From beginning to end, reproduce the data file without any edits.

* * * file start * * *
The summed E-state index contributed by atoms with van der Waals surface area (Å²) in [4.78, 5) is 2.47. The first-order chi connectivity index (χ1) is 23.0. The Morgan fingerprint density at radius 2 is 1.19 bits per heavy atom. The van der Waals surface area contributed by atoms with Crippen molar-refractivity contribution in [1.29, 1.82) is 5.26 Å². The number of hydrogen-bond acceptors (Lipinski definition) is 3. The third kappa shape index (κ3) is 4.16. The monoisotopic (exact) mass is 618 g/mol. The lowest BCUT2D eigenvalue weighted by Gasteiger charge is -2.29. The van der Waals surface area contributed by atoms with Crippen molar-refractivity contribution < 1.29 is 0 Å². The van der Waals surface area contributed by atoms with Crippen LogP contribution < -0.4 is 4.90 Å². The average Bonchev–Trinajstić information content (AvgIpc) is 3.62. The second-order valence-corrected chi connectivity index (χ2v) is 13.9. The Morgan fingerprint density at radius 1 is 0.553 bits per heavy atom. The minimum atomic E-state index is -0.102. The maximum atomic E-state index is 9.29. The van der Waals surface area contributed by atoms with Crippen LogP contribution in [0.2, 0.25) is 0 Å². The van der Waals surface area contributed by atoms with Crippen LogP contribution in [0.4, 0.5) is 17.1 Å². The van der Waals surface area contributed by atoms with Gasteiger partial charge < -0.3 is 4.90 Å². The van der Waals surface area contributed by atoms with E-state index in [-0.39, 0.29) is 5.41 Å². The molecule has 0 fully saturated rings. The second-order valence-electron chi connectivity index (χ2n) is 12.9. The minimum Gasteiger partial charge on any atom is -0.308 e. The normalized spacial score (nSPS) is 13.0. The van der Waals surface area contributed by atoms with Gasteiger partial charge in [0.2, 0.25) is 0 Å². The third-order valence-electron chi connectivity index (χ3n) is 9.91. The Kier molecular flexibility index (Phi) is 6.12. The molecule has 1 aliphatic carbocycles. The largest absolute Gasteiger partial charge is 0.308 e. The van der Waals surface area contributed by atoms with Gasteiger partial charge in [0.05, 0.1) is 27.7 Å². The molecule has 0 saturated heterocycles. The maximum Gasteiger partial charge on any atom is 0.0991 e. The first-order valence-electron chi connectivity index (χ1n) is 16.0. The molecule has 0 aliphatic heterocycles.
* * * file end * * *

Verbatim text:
The summed E-state index contributed by atoms with van der Waals surface area (Å²) in [4.78, 5) is 2.47. The first-order chi connectivity index (χ1) is 23.0. The Morgan fingerprint density at radius 2 is 1.19 bits per heavy atom. The van der Waals surface area contributed by atoms with Crippen molar-refractivity contribution in [1.29, 1.82) is 5.26 Å². The number of hydrogen-bond acceptors (Lipinski definition) is 3. The third kappa shape index (κ3) is 4.16. The monoisotopic (exact) mass is 618 g/mol. The lowest BCUT2D eigenvalue weighted by Gasteiger charge is -2.29. The van der Waals surface area contributed by atoms with Crippen molar-refractivity contribution < 1.29 is 0 Å². The van der Waals surface area contributed by atoms with Crippen LogP contribution < -0.4 is 4.90 Å². The average Bonchev–Trinajstić information content (AvgIpc) is 3.62. The second-order valence-corrected chi connectivity index (χ2v) is 13.9. The Morgan fingerprint density at radius 1 is 0.553 bits per heavy atom. The minimum atomic E-state index is -0.102. The maximum atomic E-state index is 9.29. The van der Waals surface area contributed by atoms with Crippen LogP contribution in [0.2, 0.25) is 0 Å². The van der Waals surface area contributed by atoms with Crippen LogP contribution in [0.4, 0.5) is 17.1 Å². The van der Waals surface area contributed by atoms with Gasteiger partial charge < -0.3 is 4.90 Å². The van der Waals surface area contributed by atoms with E-state index in [-0.39, 0.29) is 5.41 Å². The molecule has 0 fully saturated rings. The second-order valence-electron chi connectivity index (χ2n) is 12.9. The minimum Gasteiger partial charge on any atom is -0.308 e. The normalized spacial score (nSPS) is 13.0. The van der Waals surface area contributed by atoms with Gasteiger partial charge in [0.2, 0.25) is 0 Å². The third-order valence-electron chi connectivity index (χ3n) is 9.91. The Kier molecular flexibility index (Phi) is 6.12. The molecule has 1 aliphatic carbocycles. The largest absolute Gasteiger partial charge is 0.308 e. The van der Waals surface area contributed by atoms with Gasteiger partial charge in [0.05, 0.1) is 27.7 Å². The molecule has 0 saturated heterocycles. The maximum Gasteiger partial charge on any atom is 0.0991 e. The first-order valence-electron chi connectivity index (χ1n) is 16.0. The molecule has 0 aliphatic heterocycles.